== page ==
Volkswagen's 3.0-Liter Diesel Fix Won't Require Buybacks: Report
After agonizing over a fix for its 2.0-liter diesel models, Volkswagen is close to finalizing a plan for vehicles powered by the 3.0-liter TDI V6.
The first fix forced Volkswagen into a wildly expensive buyback-and-fix program for the nearly half million 2.0-liter TDIs sidelined by the diesel emissions scandal, but that won’t be needed for the bigger engines, sources close to the issue tell Bloomberg.
Testing is underway on a software fix for the 3.0-liters, but that could be accompanied by a catalytic converter swap, the sources say. Together, the upgrades would bring the engines into environmental compliance and keep 85,000 U.S. Volkswagen, Audi and Porsche models on the road.
No deal has yet been reached between the automaker and U.S. regulators. The Environmental Protection Agency and California Air Resources Board have to sign off on any agreement, but that side of the issue is currently on ice, given that the initial 2.0-liter agreement won’t be finalized until June 21.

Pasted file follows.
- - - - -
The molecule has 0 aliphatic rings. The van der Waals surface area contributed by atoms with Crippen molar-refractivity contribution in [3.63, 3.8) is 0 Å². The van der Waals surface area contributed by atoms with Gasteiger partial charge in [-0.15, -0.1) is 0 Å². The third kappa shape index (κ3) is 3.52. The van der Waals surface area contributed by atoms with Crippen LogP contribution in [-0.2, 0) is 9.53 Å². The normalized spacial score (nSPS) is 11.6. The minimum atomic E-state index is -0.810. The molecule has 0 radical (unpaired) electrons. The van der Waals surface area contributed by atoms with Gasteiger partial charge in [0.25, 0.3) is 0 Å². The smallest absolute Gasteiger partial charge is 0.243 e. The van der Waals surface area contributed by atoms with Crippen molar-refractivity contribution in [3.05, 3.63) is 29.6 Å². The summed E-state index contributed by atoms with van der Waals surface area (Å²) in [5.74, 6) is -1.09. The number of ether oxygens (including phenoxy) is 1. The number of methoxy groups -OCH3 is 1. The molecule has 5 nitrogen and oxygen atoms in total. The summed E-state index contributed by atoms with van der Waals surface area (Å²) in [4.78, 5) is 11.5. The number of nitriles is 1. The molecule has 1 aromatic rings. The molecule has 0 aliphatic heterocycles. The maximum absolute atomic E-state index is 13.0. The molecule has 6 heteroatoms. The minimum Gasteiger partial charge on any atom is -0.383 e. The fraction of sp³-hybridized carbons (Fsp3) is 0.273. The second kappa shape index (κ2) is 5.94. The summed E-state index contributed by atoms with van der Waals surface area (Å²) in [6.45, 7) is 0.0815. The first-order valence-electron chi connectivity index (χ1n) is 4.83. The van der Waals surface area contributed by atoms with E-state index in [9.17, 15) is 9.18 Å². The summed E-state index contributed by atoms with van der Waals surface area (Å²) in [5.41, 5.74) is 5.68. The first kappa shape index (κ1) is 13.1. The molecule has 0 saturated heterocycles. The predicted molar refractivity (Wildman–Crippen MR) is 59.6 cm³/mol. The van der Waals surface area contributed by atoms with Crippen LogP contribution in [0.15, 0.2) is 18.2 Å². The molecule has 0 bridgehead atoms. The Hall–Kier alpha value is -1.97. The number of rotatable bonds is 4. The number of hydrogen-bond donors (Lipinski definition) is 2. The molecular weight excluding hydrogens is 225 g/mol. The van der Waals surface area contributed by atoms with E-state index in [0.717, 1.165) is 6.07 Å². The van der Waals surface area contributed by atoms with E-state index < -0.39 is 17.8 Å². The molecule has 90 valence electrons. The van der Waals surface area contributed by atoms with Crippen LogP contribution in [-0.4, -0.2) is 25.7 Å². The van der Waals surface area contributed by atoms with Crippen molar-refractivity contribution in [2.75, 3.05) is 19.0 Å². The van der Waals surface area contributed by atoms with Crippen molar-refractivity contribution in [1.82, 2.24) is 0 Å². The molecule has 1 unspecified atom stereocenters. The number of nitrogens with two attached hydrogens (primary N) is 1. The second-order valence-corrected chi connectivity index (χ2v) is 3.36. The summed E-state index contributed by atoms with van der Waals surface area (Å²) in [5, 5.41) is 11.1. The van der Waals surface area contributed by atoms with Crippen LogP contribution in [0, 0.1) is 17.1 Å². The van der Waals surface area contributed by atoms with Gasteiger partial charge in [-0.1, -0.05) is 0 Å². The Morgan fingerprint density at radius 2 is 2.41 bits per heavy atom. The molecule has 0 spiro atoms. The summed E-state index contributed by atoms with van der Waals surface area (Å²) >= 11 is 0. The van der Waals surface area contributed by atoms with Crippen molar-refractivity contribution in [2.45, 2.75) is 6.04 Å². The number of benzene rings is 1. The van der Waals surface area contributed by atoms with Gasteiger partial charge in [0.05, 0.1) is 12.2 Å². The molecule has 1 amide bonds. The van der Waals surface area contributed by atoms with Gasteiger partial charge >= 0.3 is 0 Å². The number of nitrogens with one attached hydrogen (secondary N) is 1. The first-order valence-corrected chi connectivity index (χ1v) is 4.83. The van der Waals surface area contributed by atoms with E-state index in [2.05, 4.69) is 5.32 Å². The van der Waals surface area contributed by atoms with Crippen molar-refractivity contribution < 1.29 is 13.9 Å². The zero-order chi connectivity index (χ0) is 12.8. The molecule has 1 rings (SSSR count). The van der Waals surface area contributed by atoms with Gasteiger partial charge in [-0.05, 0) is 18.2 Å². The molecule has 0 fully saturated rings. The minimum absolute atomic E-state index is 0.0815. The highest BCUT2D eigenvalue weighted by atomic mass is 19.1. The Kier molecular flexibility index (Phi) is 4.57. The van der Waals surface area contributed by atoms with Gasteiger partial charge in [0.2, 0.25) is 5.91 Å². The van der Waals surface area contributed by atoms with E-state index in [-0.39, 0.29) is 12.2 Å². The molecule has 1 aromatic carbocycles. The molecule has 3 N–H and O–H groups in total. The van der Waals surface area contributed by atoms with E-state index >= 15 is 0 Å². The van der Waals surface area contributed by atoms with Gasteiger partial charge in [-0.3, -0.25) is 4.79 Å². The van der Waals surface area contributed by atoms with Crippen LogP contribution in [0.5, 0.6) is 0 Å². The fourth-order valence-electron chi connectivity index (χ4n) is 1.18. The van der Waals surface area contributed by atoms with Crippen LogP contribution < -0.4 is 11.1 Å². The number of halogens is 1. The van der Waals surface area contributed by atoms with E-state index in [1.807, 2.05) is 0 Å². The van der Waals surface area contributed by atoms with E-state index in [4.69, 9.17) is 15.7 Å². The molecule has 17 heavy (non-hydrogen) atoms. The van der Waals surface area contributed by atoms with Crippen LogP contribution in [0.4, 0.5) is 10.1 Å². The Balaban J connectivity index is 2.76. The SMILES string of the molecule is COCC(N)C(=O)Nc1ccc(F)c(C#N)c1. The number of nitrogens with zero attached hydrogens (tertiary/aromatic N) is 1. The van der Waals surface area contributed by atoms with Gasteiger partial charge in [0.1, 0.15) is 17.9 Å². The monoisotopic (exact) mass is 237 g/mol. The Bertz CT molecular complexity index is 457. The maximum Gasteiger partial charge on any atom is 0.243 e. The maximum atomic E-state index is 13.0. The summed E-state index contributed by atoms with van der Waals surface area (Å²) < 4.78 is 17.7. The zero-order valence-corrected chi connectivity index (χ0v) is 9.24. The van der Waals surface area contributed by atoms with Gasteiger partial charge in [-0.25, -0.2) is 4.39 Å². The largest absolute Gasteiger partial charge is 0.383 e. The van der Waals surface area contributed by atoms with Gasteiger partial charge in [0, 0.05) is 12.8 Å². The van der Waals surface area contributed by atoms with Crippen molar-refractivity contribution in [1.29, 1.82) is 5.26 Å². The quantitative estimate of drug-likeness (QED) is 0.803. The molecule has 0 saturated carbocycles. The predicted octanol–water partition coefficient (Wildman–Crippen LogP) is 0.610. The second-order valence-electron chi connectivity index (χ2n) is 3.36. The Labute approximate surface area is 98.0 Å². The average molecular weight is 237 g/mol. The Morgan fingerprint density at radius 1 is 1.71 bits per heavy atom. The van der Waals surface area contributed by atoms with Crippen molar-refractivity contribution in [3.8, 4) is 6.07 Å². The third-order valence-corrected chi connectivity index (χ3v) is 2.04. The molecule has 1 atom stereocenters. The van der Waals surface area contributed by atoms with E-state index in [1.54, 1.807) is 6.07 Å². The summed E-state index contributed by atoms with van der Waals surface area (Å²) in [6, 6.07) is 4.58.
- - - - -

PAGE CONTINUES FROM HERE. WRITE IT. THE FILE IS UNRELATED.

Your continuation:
The cost of all emissions fixes, including the U.S. buyback, will be covered by Volkswagen’s $18.2 billion scandal fund. If that sum doesn’t cover all expenses, a brand selloff could be in the works.
Volkswagen’s stock rose 4.7 percent after the report came out, but the automaker’s shares have failed to reach anywhere near pre-scandal values.
I wonder who was the guy in the assembly line who actually installed the cheat device? What was his life like? Can we have a small independent film about him?
If the performance, MPG, and longevity don't change much after the fix, VW just looks stupid because they could have avoided this mess during design. If any of these items changes noticeably, VW will look stupid for offering a sub-par fix.